Canadian Underwriter

Insurers holding difficult conversations with carbon-producing clients as ESG awareness grows

January 27, 2022   by Alyssa DiSabatino

Close-up aerial photo of an oil refinery in the Alberta Oilsands, near Fort McMurray.

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With environmental, social and governance (ESG) awareness on the rise, insurance companies are starting to hold difficult conversations with their long-standing carbon-producing partners, said three P&C insurance company executives during a Canadian Underwriter webinar on Jan. 25. 

In compliance with the federal government mandating all financial services to come up with carbon reduction metrics by 2030 and 2050, many insurers have begun, or will begin, restricting coverage for some high-polluting clients in sectors such as energy, oil and gas and, notably, the Athabascan oil sands.  

“It’s a difficult conversation with these key clients. So, there are particularly the Western oil sands clients, who’ve been clients for many big commercial insurers for probably four decades,” says Bernard McNulty, chief agent and head of claims in Canada at Allianz Global Corporate and Specialty.  

“They’ve been great partners, we understand their risk, but this ESG framework is very important for the future of all of us. We’re going to implement this framework, and that means cutting capacity dramatically to those companies.”  

McNulty listed many sectors, from agriculture, fisheries and forestry to gambling and nuclear power, as sectors that ESG framework implementation will affect.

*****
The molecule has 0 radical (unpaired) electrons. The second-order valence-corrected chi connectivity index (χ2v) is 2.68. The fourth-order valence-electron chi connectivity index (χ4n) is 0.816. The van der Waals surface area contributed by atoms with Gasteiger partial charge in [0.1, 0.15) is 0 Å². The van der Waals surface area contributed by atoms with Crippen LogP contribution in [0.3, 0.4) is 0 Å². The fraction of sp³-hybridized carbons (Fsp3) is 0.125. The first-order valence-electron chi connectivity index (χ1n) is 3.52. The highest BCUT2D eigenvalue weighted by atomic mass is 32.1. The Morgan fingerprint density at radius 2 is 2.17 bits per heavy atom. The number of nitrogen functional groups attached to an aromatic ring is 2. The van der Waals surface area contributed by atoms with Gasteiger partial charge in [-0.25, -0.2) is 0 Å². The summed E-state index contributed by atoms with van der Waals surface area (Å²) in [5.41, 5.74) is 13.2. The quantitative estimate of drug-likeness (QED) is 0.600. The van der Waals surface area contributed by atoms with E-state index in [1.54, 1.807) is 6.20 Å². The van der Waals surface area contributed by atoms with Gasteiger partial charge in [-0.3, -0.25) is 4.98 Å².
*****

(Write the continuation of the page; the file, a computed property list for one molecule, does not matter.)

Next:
“The Allianz investment group manages $647 billion in assets, and the way that we invest those assets is critical that it’s in line with an ESG framework,” McNulty says. “Who we partner with, and the way they operate those facilities is absolutely critical that it matches our framework. So, lots of challenges, and the odd opportunity.” 

Carol Jardine, executive vice president and president of Canadian P&C operations at Wawanesa Mutual Insurance Company, also touched on the challenge of investing 

“We as underwriters have two challenges,” Jardine says. “The investment income, where do we invest our dollars? Is that ESG? Is that carbon? But also, what are we going to do about underwriting?”  

Jardine says insurance companies are becoming essential voices in the transition away from carbon production.  

“We as insurance underwriters have to understand that as we underwrite this transition to carbon, we have to be prepared to embrace new ways of energy creation, but also understand what it means when we’re being asked to perhaps not support carbon generating energy producers,” she says.  

So, while these mandates are creating challenges, some also say they are creating unique opportunities for the industry to become ESG leaders.  

“In many, many years climate is front and centre for all of us — the industry, the world — and that’s actually a positive,” Andy Taylor, CEO at Gore Mutual says.  

“I think we have a unique and exciting opportunity as an industry to have a very positive impact overall on climate, on ESG particularly, and on the issue of carbon,” Taylor says. “… I think our industry can really take a leading role in helping Canada and the world move in that direction.” 


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